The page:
“He...m-made some very rude comments about your personality, Jill,” Eustace began, red-faced and shy. “He also made some positively nauseating and incorrect assumptions about your...” His voice had been rising, but it now dropped off and the last word was completely inaudible.
“About my what,” Jill demanded sharply.
“My what,” Jill asked, still unable to fully hear him.
“Virtue!” Eustace clambered to his feet and gazed down at her, looking thoroughly embarrassed and livid at the same time. He shoved his ink-stained hands deep in his pockets and busied himself with looking anywhere but at her. Really, the grounds at Experiment House were quite lovely this time of year....
In the five minutes of unbearable silence that followed, Eustace found himself thinking about many different things. He thought of all the wonderfully nasty things he wanted to do to Spivvins. He thought of Jill and how she didn’t deserve such nasty rumors about her to do on. He thought of Jill and the way she was always there for him. He thought of Jill and the way her eyes lit up when they had a nice long talk about Narnia.
He thought about Jill and how she was it- the only one- irreplaceable- perfect-all that sappy, romantic rubbish that made him queasy and was obviously bad for his health.
He thought about how stupid he sounded inside his own head.
He forced his eyes back to hers and was amazed to find puzzlement and amusement vying for prominence in her expression.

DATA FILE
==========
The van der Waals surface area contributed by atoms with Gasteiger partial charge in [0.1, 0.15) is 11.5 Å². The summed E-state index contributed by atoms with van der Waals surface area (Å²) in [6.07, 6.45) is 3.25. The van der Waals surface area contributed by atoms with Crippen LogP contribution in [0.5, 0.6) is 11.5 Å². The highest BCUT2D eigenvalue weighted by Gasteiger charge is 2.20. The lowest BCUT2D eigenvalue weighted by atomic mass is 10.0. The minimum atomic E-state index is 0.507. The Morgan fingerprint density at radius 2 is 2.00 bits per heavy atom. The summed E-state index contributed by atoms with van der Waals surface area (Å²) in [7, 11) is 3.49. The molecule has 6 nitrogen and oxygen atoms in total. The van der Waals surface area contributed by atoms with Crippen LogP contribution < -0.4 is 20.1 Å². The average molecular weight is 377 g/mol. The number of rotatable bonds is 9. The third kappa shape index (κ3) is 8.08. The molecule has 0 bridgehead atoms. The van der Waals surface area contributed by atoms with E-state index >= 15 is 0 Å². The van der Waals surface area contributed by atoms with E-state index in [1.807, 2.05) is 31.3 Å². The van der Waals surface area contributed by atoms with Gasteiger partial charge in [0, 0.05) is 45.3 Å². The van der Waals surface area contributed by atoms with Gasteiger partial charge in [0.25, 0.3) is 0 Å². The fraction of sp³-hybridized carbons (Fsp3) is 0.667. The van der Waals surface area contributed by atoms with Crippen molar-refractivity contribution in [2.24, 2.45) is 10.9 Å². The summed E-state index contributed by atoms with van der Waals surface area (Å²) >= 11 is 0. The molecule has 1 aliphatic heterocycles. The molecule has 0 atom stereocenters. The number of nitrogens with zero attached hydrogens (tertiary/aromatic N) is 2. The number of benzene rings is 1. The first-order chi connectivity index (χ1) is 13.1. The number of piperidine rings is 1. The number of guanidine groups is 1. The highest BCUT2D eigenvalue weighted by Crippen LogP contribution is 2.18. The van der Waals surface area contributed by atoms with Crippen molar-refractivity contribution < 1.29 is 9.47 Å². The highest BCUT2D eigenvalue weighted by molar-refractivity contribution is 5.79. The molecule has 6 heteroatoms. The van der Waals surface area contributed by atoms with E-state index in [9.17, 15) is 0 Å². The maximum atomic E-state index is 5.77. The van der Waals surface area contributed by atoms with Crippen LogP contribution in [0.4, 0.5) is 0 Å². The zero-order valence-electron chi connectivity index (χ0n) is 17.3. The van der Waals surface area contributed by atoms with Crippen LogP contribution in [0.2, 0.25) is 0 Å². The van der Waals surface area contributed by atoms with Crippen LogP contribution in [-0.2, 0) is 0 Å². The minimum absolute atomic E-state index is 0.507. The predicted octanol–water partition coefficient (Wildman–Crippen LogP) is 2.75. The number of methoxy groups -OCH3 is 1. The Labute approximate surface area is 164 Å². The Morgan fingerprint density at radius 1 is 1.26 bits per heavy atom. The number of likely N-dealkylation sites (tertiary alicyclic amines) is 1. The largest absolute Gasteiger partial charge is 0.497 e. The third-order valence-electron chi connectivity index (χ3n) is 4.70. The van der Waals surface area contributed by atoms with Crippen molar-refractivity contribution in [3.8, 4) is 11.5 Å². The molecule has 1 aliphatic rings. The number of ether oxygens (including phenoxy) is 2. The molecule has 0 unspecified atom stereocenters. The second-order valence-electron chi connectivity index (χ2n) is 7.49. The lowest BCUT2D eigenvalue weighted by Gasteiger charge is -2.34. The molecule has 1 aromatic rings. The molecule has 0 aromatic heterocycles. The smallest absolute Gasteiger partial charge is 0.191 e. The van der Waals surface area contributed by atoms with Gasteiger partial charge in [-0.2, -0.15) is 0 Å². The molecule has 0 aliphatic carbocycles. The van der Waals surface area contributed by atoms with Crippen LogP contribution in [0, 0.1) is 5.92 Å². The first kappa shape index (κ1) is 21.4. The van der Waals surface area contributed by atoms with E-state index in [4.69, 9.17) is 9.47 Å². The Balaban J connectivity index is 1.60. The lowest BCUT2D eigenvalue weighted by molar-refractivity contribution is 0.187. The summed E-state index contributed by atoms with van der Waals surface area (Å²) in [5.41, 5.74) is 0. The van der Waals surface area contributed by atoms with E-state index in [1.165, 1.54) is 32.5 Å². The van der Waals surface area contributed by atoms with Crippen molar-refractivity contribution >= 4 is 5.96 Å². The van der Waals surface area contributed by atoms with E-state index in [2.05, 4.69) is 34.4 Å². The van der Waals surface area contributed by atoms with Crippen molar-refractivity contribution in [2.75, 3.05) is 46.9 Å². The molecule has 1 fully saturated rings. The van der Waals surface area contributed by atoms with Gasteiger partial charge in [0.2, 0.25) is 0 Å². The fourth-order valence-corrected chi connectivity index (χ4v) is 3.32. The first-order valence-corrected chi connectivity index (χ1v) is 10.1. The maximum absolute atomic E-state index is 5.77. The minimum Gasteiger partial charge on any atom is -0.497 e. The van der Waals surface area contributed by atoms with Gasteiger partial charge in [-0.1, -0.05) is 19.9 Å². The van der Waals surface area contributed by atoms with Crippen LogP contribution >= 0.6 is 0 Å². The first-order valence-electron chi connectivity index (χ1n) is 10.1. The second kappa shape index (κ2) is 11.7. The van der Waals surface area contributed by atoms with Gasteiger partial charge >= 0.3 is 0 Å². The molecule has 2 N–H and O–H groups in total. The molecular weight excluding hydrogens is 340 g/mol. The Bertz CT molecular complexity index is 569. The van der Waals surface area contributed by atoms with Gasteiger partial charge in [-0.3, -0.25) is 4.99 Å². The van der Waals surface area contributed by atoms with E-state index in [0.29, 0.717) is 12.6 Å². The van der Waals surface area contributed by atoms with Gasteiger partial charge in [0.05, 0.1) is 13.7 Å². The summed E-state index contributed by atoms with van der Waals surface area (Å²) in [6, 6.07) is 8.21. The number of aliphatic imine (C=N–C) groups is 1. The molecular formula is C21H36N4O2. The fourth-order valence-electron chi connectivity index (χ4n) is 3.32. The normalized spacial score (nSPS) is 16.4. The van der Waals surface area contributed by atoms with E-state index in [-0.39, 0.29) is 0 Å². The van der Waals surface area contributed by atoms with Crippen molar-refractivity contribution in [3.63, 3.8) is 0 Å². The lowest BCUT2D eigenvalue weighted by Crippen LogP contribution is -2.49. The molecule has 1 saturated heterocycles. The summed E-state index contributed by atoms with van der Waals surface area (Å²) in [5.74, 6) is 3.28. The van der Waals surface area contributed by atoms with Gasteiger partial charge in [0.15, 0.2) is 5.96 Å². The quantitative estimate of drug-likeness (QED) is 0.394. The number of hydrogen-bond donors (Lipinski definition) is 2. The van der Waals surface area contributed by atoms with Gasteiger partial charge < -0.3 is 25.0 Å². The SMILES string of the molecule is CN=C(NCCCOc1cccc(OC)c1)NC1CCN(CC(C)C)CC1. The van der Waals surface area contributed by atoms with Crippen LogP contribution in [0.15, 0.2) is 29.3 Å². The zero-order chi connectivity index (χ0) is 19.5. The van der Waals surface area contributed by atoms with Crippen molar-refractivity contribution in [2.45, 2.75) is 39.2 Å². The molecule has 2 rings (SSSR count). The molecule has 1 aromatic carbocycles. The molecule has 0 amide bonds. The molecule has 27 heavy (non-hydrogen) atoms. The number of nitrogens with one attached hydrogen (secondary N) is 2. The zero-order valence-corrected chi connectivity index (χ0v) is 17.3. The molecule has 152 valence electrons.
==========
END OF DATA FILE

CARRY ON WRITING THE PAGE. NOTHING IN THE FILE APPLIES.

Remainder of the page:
“What,” he asked hastily. “What’s funny, Jill?”
“You,” came the mangled response. Her whole frame shook with the force of laughter and she started to wipe tears from her eyes.
“What about me?”
“You’re so worried about my...virtue...that you don’t realize I couldn’t care less about rumors. We’ve been to Narnia, Eustace. We’ve fought battles and evil Witch Queens and Giants together. Nothing can split us up. Nothing can hurt us”
“Split us up,” Eustace asked dumbly. “Hurt us?”
“Yes, dear.” She smiled up from the ground. “We’re inseparable, you and I. They can’t hurt us. We’ve been through so much that it doesn’t matter what else happens- we’ll still be there for one another. You’ve already proved that.”
Eustace felt his face form a frown.
She laughed again and stood up. “You’re pouting now. Positively infantile.”
“There’s no need to insult me,” he said indignantly.
Jill wrapped a hand around his neck and kissed him lightly on the lips.
“I’ll insult you anytime I want.”
He breathed against her soft lips and found himself talking in a hushed whisper. “Just because I have nothing to say doesn't mean that I don't care. Don't push me, don't prompt me, and maybe I'll surprise you after all. Even though you know everything about me,” he babbled, “I think I’m capable of surprising you. You wait, Jill. You’ll see. I’ll just surprise you.”
She smiled and felt his arms circle her waist. “I just won’t hold my breath.”
Eustace kissed her slowly, savoring the feel of her. “Just don’t forget to breathe.”